is subjected to further cracked distillation or maybediluted with naphtha. Cold settling can only be employed when the wax precipitated by chilling is distinctly amorphous in nature, as in the case Crystalline wax-containing fractions of crudepetroleum are settle. Ordinary centrifugal dewaxing of petro-' leum products, consisting of diluting with naphtha and chilling and centrifugally removing, with the use of a carrier liquid, the precipitated wax, has been highly successful in removal of wax that is distinctly amorphous when precipitated and is capable of dewaxing certain distillates and the long residuum (the residue after removal of gas, naphtha and burning oil) of some crude oils. Other petroleum products can be dewaxed successfully by centrifugal methods which involve special steps whereby the particular characteristics of the wax are taken into account. When some. petroleum products are merely mixed with naphtha and chilled the precipitated wax is neither sufliciently crystalline to be rev such wax is heavier than that solution and large! lyjamorphous and such petroleum products can not be dewaxed by processes depending upon' differences between the'specific gravity of the oil and the wax, orby filtering.- It has been' common practice to subject such petroleum products to cracking distillation to bring the wax content into crystalline form but that step has resulted in considerable losses due-to conversion of large fractions of the oil into nonlubricating oils. Such petroleum products may be dewaxed centrifugally when naphtha is employed as a solvent provided special processes are used and carried out with considerable care. lf'naphtha, of especially low specific gravity is used in order to reduce the specific gravity of the oil-naphtha'solution after chilling, for the purpose ofcausing the oil-naphtha solution to be lighter than all of the precipitated wax'or for the purpose of increasing the difference between the specific gravities of the wax ands lution, large evaporation losses occur, partic rly in the' heating of the mixture preparatory to the chilling. If, theproportion' of naphtha, used as a solvent, that is added to the wax-containoil product.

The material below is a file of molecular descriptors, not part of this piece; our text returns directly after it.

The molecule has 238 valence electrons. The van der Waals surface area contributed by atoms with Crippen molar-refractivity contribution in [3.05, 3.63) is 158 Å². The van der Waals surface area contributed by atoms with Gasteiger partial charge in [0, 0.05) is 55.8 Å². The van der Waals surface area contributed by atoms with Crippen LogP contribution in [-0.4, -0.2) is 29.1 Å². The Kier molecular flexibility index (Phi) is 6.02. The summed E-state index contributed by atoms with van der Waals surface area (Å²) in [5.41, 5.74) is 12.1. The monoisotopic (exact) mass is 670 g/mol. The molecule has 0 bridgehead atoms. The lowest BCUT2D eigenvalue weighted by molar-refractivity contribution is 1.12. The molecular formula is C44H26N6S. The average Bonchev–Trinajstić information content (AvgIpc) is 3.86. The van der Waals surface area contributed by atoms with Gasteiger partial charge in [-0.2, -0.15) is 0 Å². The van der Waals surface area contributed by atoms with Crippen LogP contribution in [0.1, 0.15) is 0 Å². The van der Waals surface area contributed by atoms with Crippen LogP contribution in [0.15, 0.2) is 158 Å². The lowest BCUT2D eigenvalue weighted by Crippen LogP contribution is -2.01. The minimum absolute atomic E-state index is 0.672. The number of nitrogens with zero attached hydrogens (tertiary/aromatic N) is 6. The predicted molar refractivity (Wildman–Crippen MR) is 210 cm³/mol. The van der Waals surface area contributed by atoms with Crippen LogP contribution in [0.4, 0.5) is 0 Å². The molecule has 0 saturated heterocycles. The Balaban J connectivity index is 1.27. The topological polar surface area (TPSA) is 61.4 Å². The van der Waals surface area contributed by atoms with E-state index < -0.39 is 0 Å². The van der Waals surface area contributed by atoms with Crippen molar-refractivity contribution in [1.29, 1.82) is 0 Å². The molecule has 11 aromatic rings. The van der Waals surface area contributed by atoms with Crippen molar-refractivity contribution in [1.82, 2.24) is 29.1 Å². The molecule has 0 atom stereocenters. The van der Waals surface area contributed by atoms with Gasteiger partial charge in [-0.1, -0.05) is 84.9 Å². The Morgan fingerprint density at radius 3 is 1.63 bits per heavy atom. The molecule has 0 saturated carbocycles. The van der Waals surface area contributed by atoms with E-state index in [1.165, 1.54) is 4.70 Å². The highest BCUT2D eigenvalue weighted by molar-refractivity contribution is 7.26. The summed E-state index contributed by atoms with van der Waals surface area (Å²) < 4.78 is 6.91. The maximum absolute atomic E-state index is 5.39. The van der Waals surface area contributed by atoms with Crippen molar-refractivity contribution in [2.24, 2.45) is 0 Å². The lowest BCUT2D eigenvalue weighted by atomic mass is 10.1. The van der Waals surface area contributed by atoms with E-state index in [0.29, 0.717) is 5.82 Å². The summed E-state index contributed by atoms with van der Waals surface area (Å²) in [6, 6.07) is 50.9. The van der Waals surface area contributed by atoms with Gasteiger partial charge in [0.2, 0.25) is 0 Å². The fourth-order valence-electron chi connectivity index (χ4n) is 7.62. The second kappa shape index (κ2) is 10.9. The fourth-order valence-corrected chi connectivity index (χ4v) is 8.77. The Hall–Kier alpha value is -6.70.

ing product prior to chilling is increased for the purpose of reducing the specific gravity of the oil-naphtha solution to a value below that of light constituents of the wax precipitated by chilling, the cold test of the final oil is impaired because there is less oil in the resulting oilnaphtha solution and the wax that remains in solution in the oil-naphtha solution after chilling remains in solution in that reduced quantity of oil after naphtha is distilled therefrom and produces an unusually high wax content in the final In commercial operation filter pressing produces oil having a cold test of 25 F. to 30- F. and cold settling produces oil having a cold test of about 50 F., and ordinary centrifugal dewaxing produces oil with a cold test of 15 F. to 25 F. Other limitations and-defects in the known practice of dewaxing petroleum are well known to those skilled in the art and some of such defects and limitations will be referred to hereinafter.
It is an object of this invention to provide a process for the dewaxing of petroleum products in which the defects and limitations of prior practice are eliminated or minimized. Other and further objects and advantages of my invention will appear from the following description or will be apparent, in the light of such description, to those skilled in the art.